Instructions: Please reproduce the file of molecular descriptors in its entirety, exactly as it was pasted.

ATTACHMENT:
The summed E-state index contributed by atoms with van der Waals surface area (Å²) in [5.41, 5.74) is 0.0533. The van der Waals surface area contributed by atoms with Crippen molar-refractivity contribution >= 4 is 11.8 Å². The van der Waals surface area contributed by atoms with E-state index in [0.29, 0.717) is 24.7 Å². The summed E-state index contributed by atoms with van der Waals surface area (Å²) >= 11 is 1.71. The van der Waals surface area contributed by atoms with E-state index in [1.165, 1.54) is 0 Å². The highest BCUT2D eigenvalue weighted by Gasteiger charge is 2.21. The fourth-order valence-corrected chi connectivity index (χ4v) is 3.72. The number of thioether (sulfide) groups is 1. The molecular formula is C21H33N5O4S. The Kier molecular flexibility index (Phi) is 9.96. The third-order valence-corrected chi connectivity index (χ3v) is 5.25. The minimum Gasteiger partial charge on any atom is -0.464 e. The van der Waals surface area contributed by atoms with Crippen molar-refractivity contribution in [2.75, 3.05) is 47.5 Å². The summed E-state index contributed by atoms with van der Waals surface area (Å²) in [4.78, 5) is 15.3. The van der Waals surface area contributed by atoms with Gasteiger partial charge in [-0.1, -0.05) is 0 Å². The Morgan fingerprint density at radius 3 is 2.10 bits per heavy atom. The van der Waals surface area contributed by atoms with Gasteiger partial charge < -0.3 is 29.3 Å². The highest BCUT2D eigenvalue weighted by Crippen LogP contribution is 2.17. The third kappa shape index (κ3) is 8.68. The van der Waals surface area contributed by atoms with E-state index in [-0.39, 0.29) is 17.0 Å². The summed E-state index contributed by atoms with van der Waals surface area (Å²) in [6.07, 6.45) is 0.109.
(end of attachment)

The summed E-state index contributed by atoms with van der Waals surface area (Å²) in [5.41, 5.74) is 0.0533. The van der Waals surface area contributed by atoms with Crippen molar-refractivity contribution >= 4 is 11.8 Å². The van der Waals surface area contributed by atoms with E-state index in [0.29, 0.717) is 24.7 Å². The summed E-state index contributed by atoms with van der Waals surface area (Å²) >= 11 is 1.71. The van der Waals surface area contributed by atoms with E-state index in [1.165, 1.54) is 0 Å². The highest BCUT2D eigenvalue weighted by Gasteiger charge is 2.21. The fourth-order valence-corrected chi connectivity index (χ4v) is 3.72. The number of thioether (sulfide) groups is 1. The molecular formula is C21H33N5O4S. The Kier molecular flexibility index (Phi) is 9.96. The third-order valence-corrected chi connectivity index (χ3v) is 5.25. The minimum Gasteiger partial charge on any atom is -0.464 e. The van der Waals surface area contributed by atoms with Crippen molar-refractivity contribution in [2.75, 3.05) is 47.5 Å². The summed E-state index contributed by atoms with van der Waals surface area (Å²) in [4.78, 5) is 15.3. The van der Waals surface area contributed by atoms with Gasteiger partial charge in [-0.1, -0.05) is 0 Å². The Morgan fingerprint density at radius 3 is 2.10 bits per heavy atom. The van der Waals surface area contributed by atoms with Gasteiger partial charge < -0.3 is 29.3 Å². The highest BCUT2D eigenvalue weighted by Crippen LogP contribution is 2.17. The third kappa shape index (κ3) is 8.68. The van der Waals surface area contributed by atoms with E-state index in [-0.39, 0.29) is 17.0 Å². The summed E-state index contributed by atoms with van der Waals surface area (Å²) in [6.07, 6.45) is 0.109.